Independent Contractors and Employees: Do You Know The Difference?

by Miles L. Kavaller, Esq. and Wayne Schooling

The use of independent contractor truckers has been a long standing practice in the trucking business. Understanding the difference between an employee and an independent contractor is therefore of critical importance. Mistaken or intentional misclassification can have catastrophic consequences.

The distinction between an employee and an independent contractor will differ depending on the context of the matter at issue. The different contexts include the payment of federal and state employment taxes including contributions for social security, unemployment insurance and federal and state withholding; workers’ compensation, labor issues (meals, rest periods, vacations, payment of wages and benefits) and tort liability. Mischaracterization of a worker as an independent contractor rather than an employee can have dire consequences exposing the employer to payments for social security, federal and state taxes, penalties and interest, payment of benefits as an uninsured employer under the workers’ compensation law and the imposition of additional workers’ compensation insurance premiums for those workers who were later determined to be employees in post-policy audits.


Misclassification is probably most significant in the context of federal and state employment taxes. The test applied by the Internal Revenue Service (“IRS”) and the California Employment Development Department (“EDD”) in determining whether the person providing service is an employee or an independent contractor focuses on the degree of control over, or the independence of, the worker. Facts that provide evidence of the degree of control and independence fall into three categories:

Behavioral: Does the company control or have the right to control what the worker does and how the worker does his or her job?

Financial: Are the business aspects of the worker’s job controlled by the payer? (these include things like how worker is paid, whether expenses are reimbursed, who provides tools/supplies, etc.)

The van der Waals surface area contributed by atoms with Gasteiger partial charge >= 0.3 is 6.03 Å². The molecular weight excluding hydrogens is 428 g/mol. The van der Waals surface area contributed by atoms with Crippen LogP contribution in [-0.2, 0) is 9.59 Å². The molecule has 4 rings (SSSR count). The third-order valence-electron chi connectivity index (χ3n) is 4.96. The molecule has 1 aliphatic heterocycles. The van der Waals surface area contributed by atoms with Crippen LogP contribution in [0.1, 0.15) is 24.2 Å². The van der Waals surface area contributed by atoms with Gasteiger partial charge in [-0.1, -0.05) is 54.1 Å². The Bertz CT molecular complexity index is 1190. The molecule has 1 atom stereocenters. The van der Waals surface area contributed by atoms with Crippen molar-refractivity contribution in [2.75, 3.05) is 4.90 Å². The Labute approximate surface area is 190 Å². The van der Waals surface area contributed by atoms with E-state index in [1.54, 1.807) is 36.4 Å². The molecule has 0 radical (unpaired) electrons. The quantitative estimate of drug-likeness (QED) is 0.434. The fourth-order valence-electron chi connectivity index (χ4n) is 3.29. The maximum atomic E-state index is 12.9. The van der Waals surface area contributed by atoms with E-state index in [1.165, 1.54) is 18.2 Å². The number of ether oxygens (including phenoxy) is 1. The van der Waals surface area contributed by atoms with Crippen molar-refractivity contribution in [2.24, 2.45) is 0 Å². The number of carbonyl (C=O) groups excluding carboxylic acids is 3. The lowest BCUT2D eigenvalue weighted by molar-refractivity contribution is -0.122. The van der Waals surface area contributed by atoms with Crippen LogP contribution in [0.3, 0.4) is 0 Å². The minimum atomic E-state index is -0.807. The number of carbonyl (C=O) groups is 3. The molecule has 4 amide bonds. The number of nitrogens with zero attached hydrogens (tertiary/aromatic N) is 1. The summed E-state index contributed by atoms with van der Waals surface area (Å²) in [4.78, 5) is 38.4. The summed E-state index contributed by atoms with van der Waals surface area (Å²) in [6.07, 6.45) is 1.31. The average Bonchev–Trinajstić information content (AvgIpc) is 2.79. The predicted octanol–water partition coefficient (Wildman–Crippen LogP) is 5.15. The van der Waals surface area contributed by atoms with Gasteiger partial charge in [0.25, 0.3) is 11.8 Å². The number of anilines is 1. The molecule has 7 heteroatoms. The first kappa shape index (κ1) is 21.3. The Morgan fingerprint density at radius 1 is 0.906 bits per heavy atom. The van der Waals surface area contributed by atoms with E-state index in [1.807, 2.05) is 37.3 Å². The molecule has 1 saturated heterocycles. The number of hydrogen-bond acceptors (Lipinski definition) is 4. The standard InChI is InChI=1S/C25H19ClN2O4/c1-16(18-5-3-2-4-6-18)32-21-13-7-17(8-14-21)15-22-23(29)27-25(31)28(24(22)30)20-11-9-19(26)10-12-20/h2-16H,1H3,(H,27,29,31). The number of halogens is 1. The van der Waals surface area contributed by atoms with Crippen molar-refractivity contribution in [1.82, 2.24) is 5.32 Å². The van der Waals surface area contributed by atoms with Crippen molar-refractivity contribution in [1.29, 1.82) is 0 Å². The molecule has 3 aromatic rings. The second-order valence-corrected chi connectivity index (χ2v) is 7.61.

Type of Relationship: Are there written contracts or employee type benefits (i.e. pension plan, insurance, vacation pay, etc.)? Will the relationship continue and is the work performed a key aspect of the business?

According to the IRS, look at the entire relationship, consider the degree or extent of the right to direct and control and document each of the factors used in making the determination. If, after reviewing the three categories of evidence, it is still unclear whether a worker is an employee or an independent contractor, Form SS-8 (Determination of Worker Status for Purposes of Federal Employment Taxes and Income Tax Withholding) can be filed with the IRS. A Form DE 1870 can be filed with the EDD.


A recent decision of the California Court of Appeal for the Second Appellate District in Los Angeles exemplifies the seriousness of a motor carrier’s misclassification of independent contractors. In People ex rel. Harris v. Pac Anchor Transportation, Inc. decided on May 18, 2011 the California Attorney General sued Pac Anchor Transportation (”Pac Anchor”), as well as the company owner Barajas personally, under California’s unfair competition law, alleging the following:

  • Failing to pay unemployment insurance taxes as required by Unemployment Insurance Code §976;
  • Failing to pay Employment Training Fund taxes as required by Unemployment Insurance Code §976.6;
  • Failing to withhold State Disability Insurance taxes as required by Unemployment Insurance Code §984;
  • Failing to withhold State income taxes as required by Unemployment Insurance Code §13020;
  • Failing to provide workers’ compensation as required by Labor Code §3700;
  • Failing to provide employees with itemized written statements as required by Labor Code §226 and to maintain and provide employees with records required by [California Industrial Welfare Commission (IWC) ] Wage Order [No.] 9, subsection 7;
  • Failing to reimburse employees for business expenses and losses as required by Labor Code §2802; and
  • Failing to ensure payment at all times of California’s minimum wage as required by Labor Code §1194 and IWC Wage Order 9, subsection 4.

According to the Complaint, as a result of these practices, Pac Anchor and Barajas “have obtained an unfair advantage over its competitors, deprived employees of benefits and protections to which they are entitled under California law, harmed their truck driver employees, harmed the general public, and deprived the State …of payments for California state payroll taxes.” The State sought restitution and civil penalties.